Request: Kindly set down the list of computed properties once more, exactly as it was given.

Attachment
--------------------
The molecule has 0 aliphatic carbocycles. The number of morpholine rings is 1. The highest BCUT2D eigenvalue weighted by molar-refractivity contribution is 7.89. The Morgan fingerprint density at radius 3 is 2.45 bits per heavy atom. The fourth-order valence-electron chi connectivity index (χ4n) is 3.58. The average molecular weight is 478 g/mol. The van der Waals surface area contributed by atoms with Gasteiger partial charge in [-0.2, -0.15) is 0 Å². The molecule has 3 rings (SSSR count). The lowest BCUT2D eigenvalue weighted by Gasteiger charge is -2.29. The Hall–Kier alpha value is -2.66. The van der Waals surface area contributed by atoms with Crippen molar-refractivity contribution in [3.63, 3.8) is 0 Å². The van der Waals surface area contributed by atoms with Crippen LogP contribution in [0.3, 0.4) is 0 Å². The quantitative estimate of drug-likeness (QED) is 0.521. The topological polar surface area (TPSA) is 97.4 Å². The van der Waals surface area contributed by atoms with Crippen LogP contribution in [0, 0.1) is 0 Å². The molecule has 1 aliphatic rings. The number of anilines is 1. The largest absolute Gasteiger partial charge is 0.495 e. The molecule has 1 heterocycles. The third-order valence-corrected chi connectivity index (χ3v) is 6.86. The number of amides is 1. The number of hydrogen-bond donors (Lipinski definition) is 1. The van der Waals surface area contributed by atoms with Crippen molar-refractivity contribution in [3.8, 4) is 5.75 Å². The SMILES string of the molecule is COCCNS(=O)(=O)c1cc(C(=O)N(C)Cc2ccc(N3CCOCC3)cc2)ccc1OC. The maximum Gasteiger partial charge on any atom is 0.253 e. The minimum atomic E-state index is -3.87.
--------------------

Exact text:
The molecule has 0 aliphatic carbocycles. The number of morpholine rings is 1. The highest BCUT2D eigenvalue weighted by molar-refractivity contribution is 7.89. The Morgan fingerprint density at radius 3 is 2.45 bits per heavy atom. The fourth-order valence-electron chi connectivity index (χ4n) is 3.58. The average molecular weight is 478 g/mol. The van der Waals surface area contributed by atoms with Gasteiger partial charge in [-0.2, -0.15) is 0 Å². The molecule has 3 rings (SSSR count). The lowest BCUT2D eigenvalue weighted by Gasteiger charge is -2.29. The Hall–Kier alpha value is -2.66. The van der Waals surface area contributed by atoms with Crippen molar-refractivity contribution in [3.63, 3.8) is 0 Å². The van der Waals surface area contributed by atoms with Crippen LogP contribution in [0.3, 0.4) is 0 Å². The quantitative estimate of drug-likeness (QED) is 0.521. The topological polar surface area (TPSA) is 97.4 Å². The van der Waals surface area contributed by atoms with Crippen LogP contribution in [0, 0.1) is 0 Å². The molecule has 1 aliphatic rings. The number of anilines is 1. The largest absolute Gasteiger partial charge is 0.495 e. The molecule has 1 heterocycles. The third-order valence-corrected chi connectivity index (χ3v) is 6.86. The number of amides is 1. The number of hydrogen-bond donors (Lipinski definition) is 1. The van der Waals surface area contributed by atoms with Crippen molar-refractivity contribution in [3.8, 4) is 5.75 Å². The SMILES string of the molecule is COCCNS(=O)(=O)c1cc(C(=O)N(C)Cc2ccc(N3CCOCC3)cc2)ccc1OC. The maximum Gasteiger partial charge on any atom is 0.253 e. The minimum atomic E-state index is -3.87.